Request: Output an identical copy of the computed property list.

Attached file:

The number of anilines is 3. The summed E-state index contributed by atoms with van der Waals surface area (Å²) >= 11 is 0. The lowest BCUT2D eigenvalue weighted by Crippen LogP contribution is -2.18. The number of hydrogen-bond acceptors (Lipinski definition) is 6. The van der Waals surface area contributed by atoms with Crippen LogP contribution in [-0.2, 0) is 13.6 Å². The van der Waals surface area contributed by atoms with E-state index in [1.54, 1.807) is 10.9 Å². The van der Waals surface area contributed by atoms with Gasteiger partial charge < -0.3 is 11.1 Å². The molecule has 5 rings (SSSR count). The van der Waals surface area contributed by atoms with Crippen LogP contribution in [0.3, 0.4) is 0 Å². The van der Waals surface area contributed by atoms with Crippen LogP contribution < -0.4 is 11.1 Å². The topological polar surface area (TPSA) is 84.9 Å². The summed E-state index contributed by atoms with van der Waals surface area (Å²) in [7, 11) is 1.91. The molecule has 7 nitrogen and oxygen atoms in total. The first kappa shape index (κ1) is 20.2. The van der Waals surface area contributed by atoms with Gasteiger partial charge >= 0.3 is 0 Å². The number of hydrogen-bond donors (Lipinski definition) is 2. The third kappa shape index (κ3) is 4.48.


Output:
The number of anilines is 3. The summed E-state index contributed by atoms with van der Waals surface area (Å²) >= 11 is 0. The lowest BCUT2D eigenvalue weighted by Crippen LogP contribution is -2.18. The number of hydrogen-bond acceptors (Lipinski definition) is 6. The van der Waals surface area contributed by atoms with Crippen LogP contribution in [-0.2, 0) is 13.6 Å². The van der Waals surface area contributed by atoms with E-state index in [1.54, 1.807) is 10.9 Å². The van der Waals surface area contributed by atoms with Gasteiger partial charge < -0.3 is 11.1 Å². The molecule has 5 rings (SSSR count). The van der Waals surface area contributed by atoms with Crippen LogP contribution in [0.3, 0.4) is 0 Å². The van der Waals surface area contributed by atoms with Crippen LogP contribution < -0.4 is 11.1 Å². The topological polar surface area (TPSA) is 84.9 Å². The summed E-state index contributed by atoms with van der Waals surface area (Å²) in [7, 11) is 1.91. The molecule has 7 nitrogen and oxygen atoms in total. The first kappa shape index (κ1) is 20.2. The van der Waals surface area contributed by atoms with Gasteiger partial charge >= 0.3 is 0 Å². The number of hydrogen-bond donors (Lipinski definition) is 2. The third kappa shape index (κ3) is 4.48.